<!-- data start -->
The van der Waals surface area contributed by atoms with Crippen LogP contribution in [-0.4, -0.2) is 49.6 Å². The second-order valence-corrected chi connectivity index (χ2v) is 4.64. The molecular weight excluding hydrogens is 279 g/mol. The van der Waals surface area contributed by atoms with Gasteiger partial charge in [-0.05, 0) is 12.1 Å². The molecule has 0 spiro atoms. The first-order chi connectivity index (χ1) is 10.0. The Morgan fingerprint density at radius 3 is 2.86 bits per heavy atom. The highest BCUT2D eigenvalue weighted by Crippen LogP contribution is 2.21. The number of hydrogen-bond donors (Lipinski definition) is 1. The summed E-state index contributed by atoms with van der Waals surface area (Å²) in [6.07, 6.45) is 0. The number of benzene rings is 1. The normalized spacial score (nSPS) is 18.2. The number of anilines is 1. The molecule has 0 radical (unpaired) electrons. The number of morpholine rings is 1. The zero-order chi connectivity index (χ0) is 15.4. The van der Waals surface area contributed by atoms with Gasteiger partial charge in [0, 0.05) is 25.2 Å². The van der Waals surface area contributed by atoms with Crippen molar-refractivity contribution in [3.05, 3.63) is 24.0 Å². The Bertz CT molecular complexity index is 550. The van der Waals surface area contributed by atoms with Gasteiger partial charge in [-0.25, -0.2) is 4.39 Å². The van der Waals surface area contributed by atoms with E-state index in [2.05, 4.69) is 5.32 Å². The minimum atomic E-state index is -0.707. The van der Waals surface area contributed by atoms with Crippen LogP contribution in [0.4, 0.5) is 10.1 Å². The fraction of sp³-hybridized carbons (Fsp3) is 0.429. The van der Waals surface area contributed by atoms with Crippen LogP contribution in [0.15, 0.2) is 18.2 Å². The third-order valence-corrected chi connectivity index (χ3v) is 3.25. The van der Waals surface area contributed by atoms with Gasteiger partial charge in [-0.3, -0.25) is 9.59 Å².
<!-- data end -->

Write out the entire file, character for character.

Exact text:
The van der Waals surface area contributed by atoms with Crippen LogP contribution in [-0.4, -0.2) is 49.6 Å². The second-order valence-corrected chi connectivity index (χ2v) is 4.64. The molecular weight excluding hydrogens is 279 g/mol. The van der Waals surface area contributed by atoms with Gasteiger partial charge in [-0.05, 0) is 12.1 Å². The molecule has 0 spiro atoms. The first-order chi connectivity index (χ1) is 10.0. The Morgan fingerprint density at radius 3 is 2.86 bits per heavy atom. The highest BCUT2D eigenvalue weighted by Crippen LogP contribution is 2.21. The number of hydrogen-bond donors (Lipinski definition) is 1. The summed E-state index contributed by atoms with van der Waals surface area (Å²) in [6.07, 6.45) is 0. The number of benzene rings is 1. The normalized spacial score (nSPS) is 18.2. The number of anilines is 1. The molecule has 0 radical (unpaired) electrons. The number of morpholine rings is 1. The zero-order chi connectivity index (χ0) is 15.4. The van der Waals surface area contributed by atoms with Gasteiger partial charge in [0, 0.05) is 25.2 Å². The van der Waals surface area contributed by atoms with Crippen molar-refractivity contribution in [3.05, 3.63) is 24.0 Å². The Bertz CT molecular complexity index is 550. The van der Waals surface area contributed by atoms with Gasteiger partial charge in [-0.25, -0.2) is 4.39 Å². The van der Waals surface area contributed by atoms with E-state index in [2.05, 4.69) is 5.32 Å². The minimum atomic E-state index is -0.707. The van der Waals surface area contributed by atoms with Crippen LogP contribution in [0.4, 0.5) is 10.1 Å². The fraction of sp³-hybridized carbons (Fsp3) is 0.429. The van der Waals surface area contributed by atoms with Crippen LogP contribution in [0.15, 0.2) is 18.2 Å². The third-order valence-corrected chi connectivity index (χ3v) is 3.25. The van der Waals surface area contributed by atoms with Gasteiger partial charge in [-0.3, -0.25) is 9.59 Å².